Light Bulb Recycling: Why and How

Light bulb recycling rarely gets the same attention as glass, paper, or metal, but it is very important for our environment and our health.

A bunch of old light bulbs

After upgrading your lighting from the incandescent or CFL (compact fluorescent lamp) bulbs to the more efficient LED (light emitting diode) versions you may have asked yourself: What do I do with these unused bulbs?

Don’t throw them in a box in the basement, recycle them! Light bulb recycling rarely gets the same attention as glass, paper, or metal, but it is very important for our environment and our health for the following reasons:

  • The raw materials inside light bulbs can be reused. Reusing these materials (e.g., metal, glass) helps avoid additional drain on energy and resources that would be required to make entirely new bulbs.

  • There are hazardous materials inside some bulbs. For example, CFLs contain mercury, which, if dumped into a landfill, could seep into ground water and contaminate drinking supply.

  • Depending on where you live, it may be prohibited by law to through bulbs in the trash. Such laws exist to encourage reuse and avoid hazardous material contamination, as well as to avoid tossing more into already-overloaded landfills. 

To help you find local places to take your bulbs we have included a flyer on local light bulb recycling resouces that is given to homeowners at the end of a home energy audit.

Download the handout here.

Light Recycling Resources


The locations listed below offer recycling services to local residents for CFL and LED bulbs, sometimes for free. There may be limitations on drop-off quantities. Please call your nearest location for more details. CFLs contain mercury and must be recycled properly per Minnesota regulations. LEDs are considered electronics and also must be recycled properly per state regulations.

Anoka County (free)
Anoka County Household Hazardous Waste Facility
3230 101st Ave NE
Blaine, MN 55449
(763) 324-3400
Carver County (free; limit 25 per year)
Environmental Center
116 Peavey Cir
Chaska, MN  55318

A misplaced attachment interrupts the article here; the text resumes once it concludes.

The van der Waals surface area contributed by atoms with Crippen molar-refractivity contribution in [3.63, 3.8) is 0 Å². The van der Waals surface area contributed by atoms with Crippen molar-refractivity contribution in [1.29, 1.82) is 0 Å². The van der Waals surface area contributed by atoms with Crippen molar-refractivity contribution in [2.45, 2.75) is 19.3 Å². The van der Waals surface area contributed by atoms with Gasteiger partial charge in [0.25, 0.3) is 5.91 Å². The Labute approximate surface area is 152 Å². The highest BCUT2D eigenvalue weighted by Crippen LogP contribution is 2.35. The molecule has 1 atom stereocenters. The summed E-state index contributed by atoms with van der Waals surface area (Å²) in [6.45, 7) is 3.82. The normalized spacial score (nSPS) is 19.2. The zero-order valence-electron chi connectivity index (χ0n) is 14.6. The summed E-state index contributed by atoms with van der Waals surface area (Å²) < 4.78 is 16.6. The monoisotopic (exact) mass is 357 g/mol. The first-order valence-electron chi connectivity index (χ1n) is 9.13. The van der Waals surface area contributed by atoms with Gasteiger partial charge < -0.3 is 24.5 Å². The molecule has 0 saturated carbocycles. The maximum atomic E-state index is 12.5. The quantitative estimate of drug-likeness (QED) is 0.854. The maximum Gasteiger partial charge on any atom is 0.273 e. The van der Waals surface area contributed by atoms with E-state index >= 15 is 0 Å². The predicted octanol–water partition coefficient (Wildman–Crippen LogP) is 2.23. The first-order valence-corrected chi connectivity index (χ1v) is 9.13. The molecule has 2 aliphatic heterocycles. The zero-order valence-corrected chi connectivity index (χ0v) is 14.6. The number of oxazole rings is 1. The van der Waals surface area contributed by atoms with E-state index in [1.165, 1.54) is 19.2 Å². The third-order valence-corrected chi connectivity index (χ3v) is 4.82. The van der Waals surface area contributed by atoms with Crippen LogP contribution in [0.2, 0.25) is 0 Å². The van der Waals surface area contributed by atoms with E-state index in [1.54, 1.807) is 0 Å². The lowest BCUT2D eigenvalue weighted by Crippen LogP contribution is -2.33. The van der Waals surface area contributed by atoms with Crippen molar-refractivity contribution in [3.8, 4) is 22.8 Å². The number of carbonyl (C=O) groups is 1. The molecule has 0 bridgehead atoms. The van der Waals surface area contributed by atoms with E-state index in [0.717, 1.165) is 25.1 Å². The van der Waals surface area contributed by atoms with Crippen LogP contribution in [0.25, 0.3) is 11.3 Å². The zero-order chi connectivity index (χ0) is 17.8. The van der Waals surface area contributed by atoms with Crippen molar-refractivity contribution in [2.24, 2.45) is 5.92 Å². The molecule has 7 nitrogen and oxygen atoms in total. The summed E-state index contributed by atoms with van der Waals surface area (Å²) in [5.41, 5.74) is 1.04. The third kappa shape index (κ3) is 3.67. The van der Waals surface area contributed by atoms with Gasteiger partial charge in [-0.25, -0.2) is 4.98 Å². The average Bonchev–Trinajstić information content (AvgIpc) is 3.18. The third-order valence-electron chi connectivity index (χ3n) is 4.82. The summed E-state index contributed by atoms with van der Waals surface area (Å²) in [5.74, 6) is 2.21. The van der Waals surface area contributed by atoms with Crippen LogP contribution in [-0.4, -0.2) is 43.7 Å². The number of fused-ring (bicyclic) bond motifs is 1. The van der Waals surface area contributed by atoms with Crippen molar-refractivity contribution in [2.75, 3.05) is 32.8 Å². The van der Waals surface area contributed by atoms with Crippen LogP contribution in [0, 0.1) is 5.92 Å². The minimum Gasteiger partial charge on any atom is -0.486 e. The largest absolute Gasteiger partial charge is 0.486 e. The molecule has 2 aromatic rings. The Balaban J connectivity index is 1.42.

(952) 361-1835
Dakota County (free)
Dakota County Recycling Zone
3365 Dodd Rd
Eagan, MN 55121
(651) 905-4520
Hennepin County (free; limit 25 CFLs per year)
Brooklyn Park:
Hennepin County Recycling Center and Transfer Station
8100 Jefferson Hwy
Brooklyn Park, MN 55445
(612) 348-3777
South Hennepin Recycling and Problem Waste Drop-Off Center
1400 W 96th St
Bloomington, MN 55431
(612) 348-3777

Ramsey County (free)
Bay West
5 Empire Dr
St. Paul, MN 55103
(651) 633-3279
Scott County (free)
588 Country Trl E
Jordan, MN 55352
(952) 496-8787
Washington County
4039 Cottage Grove Dr
Woodbury, MN 55129
(651) 275-7475


Incandescent and halogen bulbs do not contain any hazardous materials but still can be recycled at specific locations that recover the glass and aluminum. Some of the locations listed above may also accept incandescent bulbs, but we encourage you to call ahead.


Batteries Plus Bulbs
Incandescent & halogen bulbs: Maplewood; West St. Paul; Spring Lake Park; St. Louis Park; Eagan; Brooklyn Park; Bloomington

Halogen bulbs only: Plymouth
Most locations also accept LEDs.
Fees May Apply
Green Lights Recycling
10040 Davenport St NE
Blaine, MN 55449
(763) 785-0456
Fees Apply

Tech Dump
860 Vandalia St
Saint Paul, MN 55114
(612) 260-9427
Fees Apply
Tech Dump
825 Boone Ave N, #100
Golden Valley, MN 55427
(763) 432-3117
Fees Apply

Check your local hardware store or municipal recycling center for more incandescent and halogen recycling options. CFL/LED recycling locations (listed above) may also take incandescent or halogen bulbs, but we encourage you to call for more details. There may be additional recycling locations available to you that are not listed here.

outside resources

EPA's guidelines on recycling and disposal of CFL's

Guidelines on how to properly dispose of bulbs that contain mercury such as CFLs.

New York Times: America’s Light Bulb Revolution

Article describing the change in light bulb technology and use.